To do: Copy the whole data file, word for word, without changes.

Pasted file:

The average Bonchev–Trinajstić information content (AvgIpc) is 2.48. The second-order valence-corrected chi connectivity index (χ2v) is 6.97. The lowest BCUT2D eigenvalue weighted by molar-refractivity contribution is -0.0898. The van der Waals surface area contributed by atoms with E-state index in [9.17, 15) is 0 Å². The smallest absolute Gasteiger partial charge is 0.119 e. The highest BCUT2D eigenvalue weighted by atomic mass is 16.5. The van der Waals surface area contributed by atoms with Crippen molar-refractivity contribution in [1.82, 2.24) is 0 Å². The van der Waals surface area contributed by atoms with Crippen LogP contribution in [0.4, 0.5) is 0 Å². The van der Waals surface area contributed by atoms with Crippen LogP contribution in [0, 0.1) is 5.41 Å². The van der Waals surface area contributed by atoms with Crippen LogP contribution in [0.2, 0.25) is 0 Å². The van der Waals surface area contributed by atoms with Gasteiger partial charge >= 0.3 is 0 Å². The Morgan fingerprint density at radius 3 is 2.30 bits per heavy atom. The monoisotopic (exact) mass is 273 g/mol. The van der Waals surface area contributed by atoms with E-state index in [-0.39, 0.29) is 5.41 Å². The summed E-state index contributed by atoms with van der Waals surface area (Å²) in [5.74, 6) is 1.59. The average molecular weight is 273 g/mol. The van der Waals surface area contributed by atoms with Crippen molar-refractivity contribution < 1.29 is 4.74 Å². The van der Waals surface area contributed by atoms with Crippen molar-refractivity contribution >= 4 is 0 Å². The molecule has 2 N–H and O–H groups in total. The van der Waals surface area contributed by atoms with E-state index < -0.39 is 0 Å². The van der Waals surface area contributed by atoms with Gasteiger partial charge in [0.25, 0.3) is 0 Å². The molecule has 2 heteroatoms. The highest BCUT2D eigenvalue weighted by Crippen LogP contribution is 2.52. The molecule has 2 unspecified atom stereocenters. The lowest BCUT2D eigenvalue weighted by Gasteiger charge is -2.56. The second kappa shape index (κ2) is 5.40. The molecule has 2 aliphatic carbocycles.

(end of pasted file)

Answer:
The average Bonchev–Trinajstić information content (AvgIpc) is 2.48. The second-order valence-corrected chi connectivity index (χ2v) is 6.97. The lowest BCUT2D eigenvalue weighted by molar-refractivity contribution is -0.0898. The van der Waals surface area contributed by atoms with E-state index in [9.17, 15) is 0 Å². The smallest absolute Gasteiger partial charge is 0.119 e. The highest BCUT2D eigenvalue weighted by atomic mass is 16.5. The van der Waals surface area contributed by atoms with Crippen molar-refractivity contribution in [1.82, 2.24) is 0 Å². The van der Waals surface area contributed by atoms with Crippen LogP contribution in [0.4, 0.5) is 0 Å². The van der Waals surface area contributed by atoms with Crippen LogP contribution in [0, 0.1) is 5.41 Å². The van der Waals surface area contributed by atoms with Crippen LogP contribution in [0.2, 0.25) is 0 Å². The van der Waals surface area contributed by atoms with Gasteiger partial charge >= 0.3 is 0 Å². The Morgan fingerprint density at radius 3 is 2.30 bits per heavy atom. The monoisotopic (exact) mass is 273 g/mol. The van der Waals surface area contributed by atoms with E-state index in [-0.39, 0.29) is 5.41 Å². The summed E-state index contributed by atoms with van der Waals surface area (Å²) in [5.74, 6) is 1.59. The average molecular weight is 273 g/mol. The van der Waals surface area contributed by atoms with Crippen molar-refractivity contribution < 1.29 is 4.74 Å². The van der Waals surface area contributed by atoms with Crippen molar-refractivity contribution >= 4 is 0 Å². The molecule has 2 N–H and O–H groups in total. The van der Waals surface area contributed by atoms with E-state index < -0.39 is 0 Å². The van der Waals surface area contributed by atoms with Gasteiger partial charge in [0.25, 0.3) is 0 Å². The molecule has 2 heteroatoms. The highest BCUT2D eigenvalue weighted by Crippen LogP contribution is 2.52. The molecule has 2 unspecified atom stereocenters. The lowest BCUT2D eigenvalue weighted by Gasteiger charge is -2.56. The second kappa shape index (κ2) is 5.40. The molecule has 2 aliphatic carbocycles.